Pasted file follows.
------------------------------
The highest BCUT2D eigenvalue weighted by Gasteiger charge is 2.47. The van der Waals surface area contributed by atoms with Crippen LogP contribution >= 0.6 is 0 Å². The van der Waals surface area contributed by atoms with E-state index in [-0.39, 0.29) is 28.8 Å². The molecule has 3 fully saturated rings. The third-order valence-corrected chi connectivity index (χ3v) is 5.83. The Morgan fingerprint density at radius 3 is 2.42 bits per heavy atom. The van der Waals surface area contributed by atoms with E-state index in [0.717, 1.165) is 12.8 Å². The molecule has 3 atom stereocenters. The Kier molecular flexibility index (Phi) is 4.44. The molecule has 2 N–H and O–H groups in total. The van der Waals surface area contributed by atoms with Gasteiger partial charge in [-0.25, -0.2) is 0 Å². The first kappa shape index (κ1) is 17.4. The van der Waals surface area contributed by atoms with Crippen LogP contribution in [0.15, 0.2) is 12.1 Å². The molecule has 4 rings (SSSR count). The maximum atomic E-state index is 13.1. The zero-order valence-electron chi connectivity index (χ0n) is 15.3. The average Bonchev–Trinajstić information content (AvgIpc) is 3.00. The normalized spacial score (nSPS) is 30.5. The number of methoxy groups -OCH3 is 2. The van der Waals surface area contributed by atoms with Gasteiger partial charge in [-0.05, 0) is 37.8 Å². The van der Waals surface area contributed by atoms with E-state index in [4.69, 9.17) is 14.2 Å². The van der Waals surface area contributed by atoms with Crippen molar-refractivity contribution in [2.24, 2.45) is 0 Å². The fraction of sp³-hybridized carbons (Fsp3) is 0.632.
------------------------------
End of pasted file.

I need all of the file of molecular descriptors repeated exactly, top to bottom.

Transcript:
The highest BCUT2D eigenvalue weighted by Gasteiger charge is 2.47. The van der Waals surface area contributed by atoms with Crippen LogP contribution >= 0.6 is 0 Å². The van der Waals surface area contributed by atoms with E-state index in [-0.39, 0.29) is 28.8 Å². The molecule has 3 fully saturated rings. The third-order valence-corrected chi connectivity index (χ3v) is 5.83. The Morgan fingerprint density at radius 3 is 2.42 bits per heavy atom. The van der Waals surface area contributed by atoms with E-state index in [0.717, 1.165) is 12.8 Å². The molecule has 3 atom stereocenters. The Kier molecular flexibility index (Phi) is 4.44. The molecule has 2 N–H and O–H groups in total. The van der Waals surface area contributed by atoms with Gasteiger partial charge in [-0.25, -0.2) is 0 Å². The first kappa shape index (κ1) is 17.4. The van der Waals surface area contributed by atoms with Crippen LogP contribution in [0.15, 0.2) is 12.1 Å². The molecule has 4 rings (SSSR count). The maximum atomic E-state index is 13.1. The zero-order valence-electron chi connectivity index (χ0n) is 15.3. The average Bonchev–Trinajstić information content (AvgIpc) is 3.00. The normalized spacial score (nSPS) is 30.5. The number of methoxy groups -OCH3 is 2. The van der Waals surface area contributed by atoms with Gasteiger partial charge in [-0.05, 0) is 37.8 Å². The van der Waals surface area contributed by atoms with E-state index in [4.69, 9.17) is 14.2 Å². The van der Waals surface area contributed by atoms with Crippen molar-refractivity contribution in [2.24, 2.45) is 0 Å². The fraction of sp³-hybridized carbons (Fsp3) is 0.632.